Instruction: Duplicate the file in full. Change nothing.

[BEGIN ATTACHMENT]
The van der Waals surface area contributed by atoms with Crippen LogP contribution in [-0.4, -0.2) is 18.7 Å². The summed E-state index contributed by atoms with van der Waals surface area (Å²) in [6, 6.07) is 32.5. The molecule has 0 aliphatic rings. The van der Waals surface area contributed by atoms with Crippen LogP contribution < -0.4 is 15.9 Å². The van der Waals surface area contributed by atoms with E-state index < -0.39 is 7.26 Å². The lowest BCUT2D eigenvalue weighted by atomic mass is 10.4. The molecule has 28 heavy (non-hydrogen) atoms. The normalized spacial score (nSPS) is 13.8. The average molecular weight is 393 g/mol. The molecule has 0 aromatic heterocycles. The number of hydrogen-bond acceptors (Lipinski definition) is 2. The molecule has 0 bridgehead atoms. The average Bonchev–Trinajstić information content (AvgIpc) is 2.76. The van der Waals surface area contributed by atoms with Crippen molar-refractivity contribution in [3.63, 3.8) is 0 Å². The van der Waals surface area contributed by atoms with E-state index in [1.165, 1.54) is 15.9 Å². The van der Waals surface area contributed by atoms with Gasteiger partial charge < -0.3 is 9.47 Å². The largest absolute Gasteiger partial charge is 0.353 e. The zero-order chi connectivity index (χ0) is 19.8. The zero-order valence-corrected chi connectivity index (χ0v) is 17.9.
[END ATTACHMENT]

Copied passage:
The van der Waals surface area contributed by atoms with Crippen LogP contribution in [-0.4, -0.2) is 18.7 Å². The summed E-state index contributed by atoms with van der Waals surface area (Å²) in [6, 6.07) is 32.5. The molecule has 0 aliphatic rings. The van der Waals surface area contributed by atoms with Crippen LogP contribution < -0.4 is 15.9 Å². The van der Waals surface area contributed by atoms with E-state index < -0.39 is 7.26 Å². The lowest BCUT2D eigenvalue weighted by atomic mass is 10.4. The molecule has 28 heavy (non-hydrogen) atoms. The normalized spacial score (nSPS) is 13.8. The average molecular weight is 393 g/mol. The molecule has 0 aromatic heterocycles. The number of hydrogen-bond acceptors (Lipinski definition) is 2. The molecule has 0 bridgehead atoms. The average Bonchev–Trinajstić information content (AvgIpc) is 2.76. The van der Waals surface area contributed by atoms with Crippen molar-refractivity contribution in [3.63, 3.8) is 0 Å². The van der Waals surface area contributed by atoms with E-state index in [1.165, 1.54) is 15.9 Å². The van der Waals surface area contributed by atoms with Gasteiger partial charge < -0.3 is 9.47 Å². The largest absolute Gasteiger partial charge is 0.353 e. The zero-order chi connectivity index (χ0) is 19.8. The zero-order valence-corrected chi connectivity index (χ0v) is 17.9.